Mickey Rooney was born Joe Yule Jr. in Brooklyn, New York, on September 23, 1920. His parents were vaudeville performers and young Yule went on stage as an 18-month infant. The father soon abandoned his son and wife, who made their way to Hollywood to try their luck.

Mickey Rooney took his bow in Hollywood in 1927 in a two-reel comedy series "Mickey McGuire", which was so successful that it ran to 50 episodes for six years! In 1932, he acquired the name "Mickey Rooney" given to him by the studio.

He shot into prominence in 1935 when he played Puck in "A Midsummer's Night Dream" starring James Cagney, and Olivia de Havilland, but Rooney made a mark against such stiff competition. His fame began to soar with the successful "Andy Hardy" series, which were eagerly awaited in the U.S. and elsewhere.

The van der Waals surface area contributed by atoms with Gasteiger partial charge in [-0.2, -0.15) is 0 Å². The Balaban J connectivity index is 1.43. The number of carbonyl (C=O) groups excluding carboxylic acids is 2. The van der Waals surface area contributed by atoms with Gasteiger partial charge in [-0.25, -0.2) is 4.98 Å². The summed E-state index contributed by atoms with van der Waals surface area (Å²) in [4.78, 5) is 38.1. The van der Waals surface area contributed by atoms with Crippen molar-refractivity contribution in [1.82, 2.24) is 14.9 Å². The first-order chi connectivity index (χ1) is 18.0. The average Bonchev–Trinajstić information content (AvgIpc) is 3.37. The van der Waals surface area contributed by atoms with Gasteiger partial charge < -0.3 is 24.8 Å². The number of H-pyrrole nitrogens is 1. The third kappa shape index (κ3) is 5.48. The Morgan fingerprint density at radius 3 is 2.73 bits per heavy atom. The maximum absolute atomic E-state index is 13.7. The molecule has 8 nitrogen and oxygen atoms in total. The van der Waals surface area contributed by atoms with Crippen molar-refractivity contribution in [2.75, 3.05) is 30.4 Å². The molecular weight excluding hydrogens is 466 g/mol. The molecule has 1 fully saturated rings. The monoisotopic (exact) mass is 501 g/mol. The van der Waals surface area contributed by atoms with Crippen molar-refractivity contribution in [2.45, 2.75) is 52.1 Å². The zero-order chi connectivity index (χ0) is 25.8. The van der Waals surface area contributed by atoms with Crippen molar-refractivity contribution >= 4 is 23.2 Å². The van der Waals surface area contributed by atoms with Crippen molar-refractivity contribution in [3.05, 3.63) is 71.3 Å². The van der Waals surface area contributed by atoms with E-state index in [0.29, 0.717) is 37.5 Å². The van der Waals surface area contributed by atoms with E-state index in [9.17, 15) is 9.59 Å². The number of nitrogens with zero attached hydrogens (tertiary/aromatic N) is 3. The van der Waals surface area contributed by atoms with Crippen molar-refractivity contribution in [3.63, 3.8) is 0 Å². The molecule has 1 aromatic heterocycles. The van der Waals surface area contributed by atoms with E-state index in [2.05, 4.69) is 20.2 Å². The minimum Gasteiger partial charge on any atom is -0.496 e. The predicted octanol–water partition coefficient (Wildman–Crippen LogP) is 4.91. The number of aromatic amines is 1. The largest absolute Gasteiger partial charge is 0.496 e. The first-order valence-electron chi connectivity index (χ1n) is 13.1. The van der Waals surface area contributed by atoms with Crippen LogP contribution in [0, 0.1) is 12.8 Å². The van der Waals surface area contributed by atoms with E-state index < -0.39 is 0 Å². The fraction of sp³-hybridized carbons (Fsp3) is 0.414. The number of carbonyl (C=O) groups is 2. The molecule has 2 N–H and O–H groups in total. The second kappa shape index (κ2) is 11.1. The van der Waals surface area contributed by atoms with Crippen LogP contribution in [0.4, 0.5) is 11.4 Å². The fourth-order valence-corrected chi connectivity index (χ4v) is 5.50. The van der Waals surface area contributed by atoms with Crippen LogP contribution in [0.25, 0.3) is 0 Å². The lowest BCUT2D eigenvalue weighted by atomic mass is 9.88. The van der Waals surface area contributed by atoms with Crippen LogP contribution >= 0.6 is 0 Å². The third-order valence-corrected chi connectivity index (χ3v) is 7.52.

Then came the memorable "Boys Town" (1938). It was the story of a dedicated priest (Spencer Tracy) who runs a school for juvenile delinquents. Mickey Rooney as one of the delinquents rose to great heights and, according to many critics, put the great Tracy in the shade! While Spencer Tracy received the "Best Actor" Oscar, Rooney was nominated for a Special Oscar.)

Though still in his teens, he was by now a major star. He appeared in several films like "The Adventures of Huckleberry Finn" (1939), "Babes in Arms" (1939, Oscar nomination), and "Strike Up the Band" (1940), a Busby Berkeley musical with Judy Garland.